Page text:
Sean Macbride: A Republican Life, 1904-1946

Sean Macbride: A Republican Life, 1904-1946

Sean Macbride: A Republican Life, 1904-1946

Sean Macbride: A Republican Life, 1904-1946

Synopsis

This book critically examines the republican career of one of Ireland’s more controversial political figures, Seán MacBride (1904-1988), focusing on his subversive activities prior to his reinvention as a constitutional politician. MacBride, a Nobel and Lenin prize-winning humanitarian, was a youthful participant in the Irish Revolution of 1916-1923. He was an active member of the Dublin Brigade of the Irish Republican Army during the War of Independence, and found himself on the losing side of the 1922-23 Civil War. Rising through the ranks of the depleted and demoralised post-revolutionary republican movement, MacBride occupied a leadership position in the Irish Republican Army for fifteen years, bridging the difficult formative years of the Irish Free State to the ascent of de Valera and Fianna Fáil. Leaving behind an active part in the republican movement in 1938, MacBride moved into legal circles, carving out a successful career at the Irish Bar through the years of the Emergency, while maintaining links with both the IRA the German legation in Dublin. As well as providing the first scholarly assessment of MacBride’s political career within the Irish republican movement, this book offers wider reflections on the transition from violent republicanism to constitutional politics. The book also analyses internal tensions and strategic shifts within the Irish republican community in the post-revolutionary period, in particular the oscillations between politics and militarism, and considers the political, ideological and moral challenges that the Second World War presented to Irish political culture.

This book critically examines the republican career of one of Ireland’s more controversial political figures, Seán MacBride (1904–88), focusing on his subversive activities prior to his reinvention as a constitutional politician. MacBride, a Nobel and Lenin Prize-winning humanitarian, was a youthful participant in the Irish Revolution of 1916–23. He was an active member of the Dublin Brigade of the Irish Republican Army during the War of Independence, and found himself on the losing side of the 1922–23 Civil War. Rising through the ranks of the depleted and demoralised post-revolutionary republican movement, MacBride occupied a leadership position in the IRA for fifteen years, bridging the difficult formative years of the Irish Free State to the ascent of de Valera and Fianna Fáil. Leaving behind an active part in the republican movement in 1938, MacBride moved into legal circles, carving out a successful career at the Irish Bar through the years of the Emergency, while maintaining links with both the IRA and the German legation in Dublin. As well as providing the first scholarly assessment of MacBride’s political career within the Irish republican movement, this book offers wider reflections on the transition from violent republicanism to constitutional politics. The book also analyses internal tensions and strategic shifts within the Irish republican community in the post-revolutionary period, in particular the oscillations between politics and militarism, and considers the political, ideological and moral challenges that the Second World War presented to Irish political culture.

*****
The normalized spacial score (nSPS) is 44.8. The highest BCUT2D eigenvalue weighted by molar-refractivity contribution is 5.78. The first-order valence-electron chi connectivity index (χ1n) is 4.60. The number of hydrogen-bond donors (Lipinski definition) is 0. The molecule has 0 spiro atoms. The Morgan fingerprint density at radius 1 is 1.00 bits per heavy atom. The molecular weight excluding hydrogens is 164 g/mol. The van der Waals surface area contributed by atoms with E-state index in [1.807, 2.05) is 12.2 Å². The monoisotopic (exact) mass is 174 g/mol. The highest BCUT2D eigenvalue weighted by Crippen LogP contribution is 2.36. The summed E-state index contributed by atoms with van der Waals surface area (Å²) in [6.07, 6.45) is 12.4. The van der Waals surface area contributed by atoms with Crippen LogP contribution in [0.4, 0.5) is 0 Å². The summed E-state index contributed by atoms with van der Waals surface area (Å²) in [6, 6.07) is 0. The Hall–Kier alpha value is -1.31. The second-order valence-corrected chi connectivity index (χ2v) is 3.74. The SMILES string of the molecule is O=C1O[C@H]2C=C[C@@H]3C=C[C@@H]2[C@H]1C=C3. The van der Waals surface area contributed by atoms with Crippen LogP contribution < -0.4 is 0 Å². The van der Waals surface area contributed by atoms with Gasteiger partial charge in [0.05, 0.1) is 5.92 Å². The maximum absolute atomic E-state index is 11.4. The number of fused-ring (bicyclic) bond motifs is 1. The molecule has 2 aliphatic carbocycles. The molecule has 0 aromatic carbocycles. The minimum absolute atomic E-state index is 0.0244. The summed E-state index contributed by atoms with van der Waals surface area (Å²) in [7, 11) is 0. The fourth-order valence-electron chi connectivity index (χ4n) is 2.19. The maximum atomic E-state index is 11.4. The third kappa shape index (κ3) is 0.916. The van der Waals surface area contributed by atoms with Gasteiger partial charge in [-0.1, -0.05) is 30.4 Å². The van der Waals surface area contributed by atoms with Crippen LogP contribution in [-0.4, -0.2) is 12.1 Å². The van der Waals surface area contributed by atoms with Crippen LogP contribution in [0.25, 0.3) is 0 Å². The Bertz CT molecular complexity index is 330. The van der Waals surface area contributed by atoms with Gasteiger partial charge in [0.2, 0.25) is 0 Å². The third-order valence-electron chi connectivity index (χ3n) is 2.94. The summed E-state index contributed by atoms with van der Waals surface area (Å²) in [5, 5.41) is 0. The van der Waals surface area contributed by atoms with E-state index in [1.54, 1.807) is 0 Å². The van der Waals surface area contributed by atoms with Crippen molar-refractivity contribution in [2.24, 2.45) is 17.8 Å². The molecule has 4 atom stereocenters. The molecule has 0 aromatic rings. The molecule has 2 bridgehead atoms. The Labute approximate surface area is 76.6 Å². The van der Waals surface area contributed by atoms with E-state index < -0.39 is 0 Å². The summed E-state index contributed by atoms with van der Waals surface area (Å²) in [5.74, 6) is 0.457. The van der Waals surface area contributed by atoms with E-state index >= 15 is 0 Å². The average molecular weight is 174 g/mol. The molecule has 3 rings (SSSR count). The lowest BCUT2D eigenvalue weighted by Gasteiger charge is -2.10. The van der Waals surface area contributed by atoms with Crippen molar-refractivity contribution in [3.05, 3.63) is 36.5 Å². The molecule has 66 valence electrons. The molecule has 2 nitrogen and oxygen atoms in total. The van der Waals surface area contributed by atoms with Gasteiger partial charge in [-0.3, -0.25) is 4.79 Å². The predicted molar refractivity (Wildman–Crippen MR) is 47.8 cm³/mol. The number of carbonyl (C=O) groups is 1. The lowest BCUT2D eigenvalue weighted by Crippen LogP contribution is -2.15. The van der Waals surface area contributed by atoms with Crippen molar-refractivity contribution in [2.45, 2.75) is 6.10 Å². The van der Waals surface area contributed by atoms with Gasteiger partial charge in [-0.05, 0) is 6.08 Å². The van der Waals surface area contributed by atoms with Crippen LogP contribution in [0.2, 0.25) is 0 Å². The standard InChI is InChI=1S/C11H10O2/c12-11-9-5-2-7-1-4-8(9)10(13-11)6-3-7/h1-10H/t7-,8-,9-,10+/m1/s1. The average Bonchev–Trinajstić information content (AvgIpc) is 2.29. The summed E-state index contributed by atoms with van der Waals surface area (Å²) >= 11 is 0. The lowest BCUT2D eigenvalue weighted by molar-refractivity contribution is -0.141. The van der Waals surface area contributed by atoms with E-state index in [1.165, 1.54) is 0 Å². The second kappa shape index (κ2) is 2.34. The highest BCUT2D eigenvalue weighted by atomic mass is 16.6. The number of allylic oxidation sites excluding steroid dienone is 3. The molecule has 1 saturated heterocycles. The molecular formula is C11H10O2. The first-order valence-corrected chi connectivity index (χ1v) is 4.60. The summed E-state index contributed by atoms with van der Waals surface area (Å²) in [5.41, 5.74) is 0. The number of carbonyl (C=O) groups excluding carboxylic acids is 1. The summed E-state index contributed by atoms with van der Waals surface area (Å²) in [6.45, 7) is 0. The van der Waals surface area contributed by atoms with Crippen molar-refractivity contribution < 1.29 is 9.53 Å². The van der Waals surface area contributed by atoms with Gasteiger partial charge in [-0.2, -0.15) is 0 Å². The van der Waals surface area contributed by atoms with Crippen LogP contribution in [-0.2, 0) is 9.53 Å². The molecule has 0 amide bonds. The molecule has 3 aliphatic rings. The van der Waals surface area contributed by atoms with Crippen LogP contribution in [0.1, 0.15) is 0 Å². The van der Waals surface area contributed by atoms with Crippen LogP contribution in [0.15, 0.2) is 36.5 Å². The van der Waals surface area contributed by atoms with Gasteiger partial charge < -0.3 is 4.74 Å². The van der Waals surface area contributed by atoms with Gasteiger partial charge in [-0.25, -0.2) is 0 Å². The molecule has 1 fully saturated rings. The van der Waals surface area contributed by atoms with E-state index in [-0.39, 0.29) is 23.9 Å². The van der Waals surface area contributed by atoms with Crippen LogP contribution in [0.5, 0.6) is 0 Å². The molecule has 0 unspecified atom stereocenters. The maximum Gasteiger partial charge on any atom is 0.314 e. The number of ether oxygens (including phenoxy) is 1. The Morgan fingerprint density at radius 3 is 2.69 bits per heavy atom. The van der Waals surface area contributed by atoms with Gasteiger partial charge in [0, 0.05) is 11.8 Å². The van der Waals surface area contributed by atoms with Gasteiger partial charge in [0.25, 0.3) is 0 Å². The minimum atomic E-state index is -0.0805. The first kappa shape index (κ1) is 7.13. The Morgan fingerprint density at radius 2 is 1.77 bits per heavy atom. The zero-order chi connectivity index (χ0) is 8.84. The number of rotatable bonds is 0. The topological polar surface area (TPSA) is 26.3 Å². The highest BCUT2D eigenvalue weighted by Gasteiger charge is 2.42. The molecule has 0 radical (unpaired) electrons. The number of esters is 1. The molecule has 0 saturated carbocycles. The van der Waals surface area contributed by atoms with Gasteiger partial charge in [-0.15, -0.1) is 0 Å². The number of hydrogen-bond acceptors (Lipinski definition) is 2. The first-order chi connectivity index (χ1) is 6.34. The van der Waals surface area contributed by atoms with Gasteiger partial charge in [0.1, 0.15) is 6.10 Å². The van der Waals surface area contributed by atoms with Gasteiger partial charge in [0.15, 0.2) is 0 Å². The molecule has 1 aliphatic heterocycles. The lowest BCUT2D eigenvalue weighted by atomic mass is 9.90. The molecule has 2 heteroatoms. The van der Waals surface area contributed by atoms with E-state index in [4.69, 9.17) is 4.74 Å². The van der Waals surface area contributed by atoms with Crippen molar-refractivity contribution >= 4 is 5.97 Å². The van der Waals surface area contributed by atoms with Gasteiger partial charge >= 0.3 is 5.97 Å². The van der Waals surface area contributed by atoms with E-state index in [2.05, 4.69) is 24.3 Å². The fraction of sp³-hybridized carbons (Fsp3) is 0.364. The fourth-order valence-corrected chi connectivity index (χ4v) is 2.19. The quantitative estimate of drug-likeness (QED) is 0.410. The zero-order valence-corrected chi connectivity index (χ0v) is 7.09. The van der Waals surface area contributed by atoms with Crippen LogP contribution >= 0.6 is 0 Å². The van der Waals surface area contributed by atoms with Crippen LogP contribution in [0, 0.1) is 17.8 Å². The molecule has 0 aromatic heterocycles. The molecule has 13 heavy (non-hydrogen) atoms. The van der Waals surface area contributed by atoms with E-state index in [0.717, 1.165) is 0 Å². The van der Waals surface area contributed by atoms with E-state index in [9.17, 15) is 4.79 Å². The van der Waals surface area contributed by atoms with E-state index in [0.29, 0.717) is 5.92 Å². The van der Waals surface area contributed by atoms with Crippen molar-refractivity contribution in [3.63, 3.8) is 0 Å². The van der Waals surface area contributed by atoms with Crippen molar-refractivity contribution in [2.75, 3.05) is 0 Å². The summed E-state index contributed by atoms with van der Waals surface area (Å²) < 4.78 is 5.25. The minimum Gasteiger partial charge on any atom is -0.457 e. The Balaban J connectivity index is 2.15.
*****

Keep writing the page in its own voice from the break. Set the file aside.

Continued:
About The Author

Dr Caoimhe Nic Dháibhéid is Lecturer in Modern History at the University of Sheffield. From 2010-1012 she was Rutherford Research Fellow at Fitzwilliam College, University of Cambridge.

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